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Suspiria (Dario Argento) 1977


    Dario Argentoís simple but disturbing horror film Suspiria begins with the arrival of Susy, an American ballet student, at an impossibly stormy airport, and from its very first scenes, the director starts piling on the fear. Even watching the mechanism of the automated airport door feels like a threat here, as everything is focused on long enough that a palpable sense of dread develops. In the opening scenes, menace is noticeable everywhere, even though it doesnít exactly make logical sense. Susyís jitters about starting at her new school are made real by her astonishingly unwelcoming greeting. Another girl flees from some unseen horror, and then is scared by the wind, and the tricks her eyes play on her in the dark. The filmís soundtrack is filled with unidentified, otherworldly howls and shrieks and an ever-quickening beat. This buildup doesnít take long to pay off, however, since within fifteen minutes, thereís a sequence filled with carnage thatís so startlingly explicit that itís tough to imagine anyone feeling at ease again for the rest of the film.


    The bold, primary colors that dominate Argentoís compositions suggest a cheerier tone than the film takes, and though there a few flirtatious moments, thereís little that lightens the tone of the film once it turns into a murder mystery. Everything about the film is baroque and overdone, including the obviously fake gore, but it gives the film a distinctive style that makes it exciting in a way that more sensible horror films arenít. Argento has a great sense of rhythm, and his editing is styled so that the movie seems to gain momentum through the camera movements.  Less admirable is the stilted vocal delivery from the wooden actors and the sometimes-obvious dubbing, though sometimes when the cast members shut up, they achieve the same physical presence as silent film actors. Among speaking actors, Udo Kierís hilarious explanatory scene is definitely the highlight. As we follow the lead waif through this amped-up version of Rosemaryís Baby, the moments of excitement come frequently enough (even if some appear from left field, as the maggot infestation scene does) that we donít mind the surprisingly hypnotic lulls that lie in between.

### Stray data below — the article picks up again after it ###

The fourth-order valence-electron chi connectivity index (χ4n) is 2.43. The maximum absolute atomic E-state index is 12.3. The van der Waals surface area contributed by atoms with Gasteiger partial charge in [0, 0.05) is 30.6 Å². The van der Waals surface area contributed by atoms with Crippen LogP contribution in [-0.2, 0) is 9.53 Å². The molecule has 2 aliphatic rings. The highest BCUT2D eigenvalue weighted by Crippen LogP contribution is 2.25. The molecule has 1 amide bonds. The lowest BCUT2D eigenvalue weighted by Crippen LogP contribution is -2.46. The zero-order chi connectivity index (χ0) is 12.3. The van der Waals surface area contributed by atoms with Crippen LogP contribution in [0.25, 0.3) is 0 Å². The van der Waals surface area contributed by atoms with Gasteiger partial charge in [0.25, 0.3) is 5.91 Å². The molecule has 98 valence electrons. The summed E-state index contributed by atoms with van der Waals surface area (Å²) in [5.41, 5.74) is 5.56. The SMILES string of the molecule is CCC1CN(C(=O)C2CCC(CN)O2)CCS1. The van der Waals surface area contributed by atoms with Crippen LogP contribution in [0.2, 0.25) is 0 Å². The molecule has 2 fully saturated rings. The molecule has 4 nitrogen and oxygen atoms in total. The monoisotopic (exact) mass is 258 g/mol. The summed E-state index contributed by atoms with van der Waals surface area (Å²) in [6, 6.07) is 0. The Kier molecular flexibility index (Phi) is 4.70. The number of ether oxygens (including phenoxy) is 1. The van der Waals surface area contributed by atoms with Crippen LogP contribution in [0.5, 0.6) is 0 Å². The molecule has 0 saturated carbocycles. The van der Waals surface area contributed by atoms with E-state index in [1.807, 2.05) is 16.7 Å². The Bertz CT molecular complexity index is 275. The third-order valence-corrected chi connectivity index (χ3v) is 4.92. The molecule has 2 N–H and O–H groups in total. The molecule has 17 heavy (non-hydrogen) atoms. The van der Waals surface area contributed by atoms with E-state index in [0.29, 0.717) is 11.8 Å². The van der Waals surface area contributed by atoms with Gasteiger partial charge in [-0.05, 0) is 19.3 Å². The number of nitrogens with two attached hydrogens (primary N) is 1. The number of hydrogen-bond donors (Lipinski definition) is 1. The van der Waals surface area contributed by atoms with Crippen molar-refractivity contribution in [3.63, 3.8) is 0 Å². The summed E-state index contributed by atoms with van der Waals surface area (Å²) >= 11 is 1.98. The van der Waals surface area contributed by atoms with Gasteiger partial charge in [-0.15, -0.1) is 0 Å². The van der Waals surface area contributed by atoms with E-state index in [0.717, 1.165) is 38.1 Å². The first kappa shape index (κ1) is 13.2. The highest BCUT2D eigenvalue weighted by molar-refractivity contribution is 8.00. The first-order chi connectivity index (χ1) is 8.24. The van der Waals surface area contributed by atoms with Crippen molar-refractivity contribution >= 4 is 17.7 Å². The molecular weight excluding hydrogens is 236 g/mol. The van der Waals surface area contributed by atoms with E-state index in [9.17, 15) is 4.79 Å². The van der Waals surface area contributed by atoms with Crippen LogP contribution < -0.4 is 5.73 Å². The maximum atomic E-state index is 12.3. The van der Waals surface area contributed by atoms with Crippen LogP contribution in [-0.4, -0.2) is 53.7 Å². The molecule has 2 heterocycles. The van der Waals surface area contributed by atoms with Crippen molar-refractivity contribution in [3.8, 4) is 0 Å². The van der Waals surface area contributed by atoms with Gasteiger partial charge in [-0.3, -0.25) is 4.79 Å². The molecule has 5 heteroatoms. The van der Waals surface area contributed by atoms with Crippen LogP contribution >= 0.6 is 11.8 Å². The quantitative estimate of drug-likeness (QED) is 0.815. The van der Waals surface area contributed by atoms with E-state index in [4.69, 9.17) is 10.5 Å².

The unrated version of Suspiria is a must if you intend to watch the film. The few murders that the film shows are so shockingly gruesome that they deserve to be seen in their undiluted form. Still, most of the film operates on suggestive, instead of explicit, scares, and succeeds quite well. Thereís an impressive chase scene in which the only evocation of a young womanís pursuer are the changes in the shadows and light in her environment, and while the soundtrack pulses during most of the scene, Argento realizes that when tension begins to mount, silence is scarier than any music could be. This scene is surpassed, however, by the nail-biting last twenty minutes of the movie, in which the Nancy Drew-esque heroine finally gets to the bottom of the mystery. Itís a thrilling payoff to a film thatís been all buildup to that point. 

* * * 1/2 


Jeremy Heilman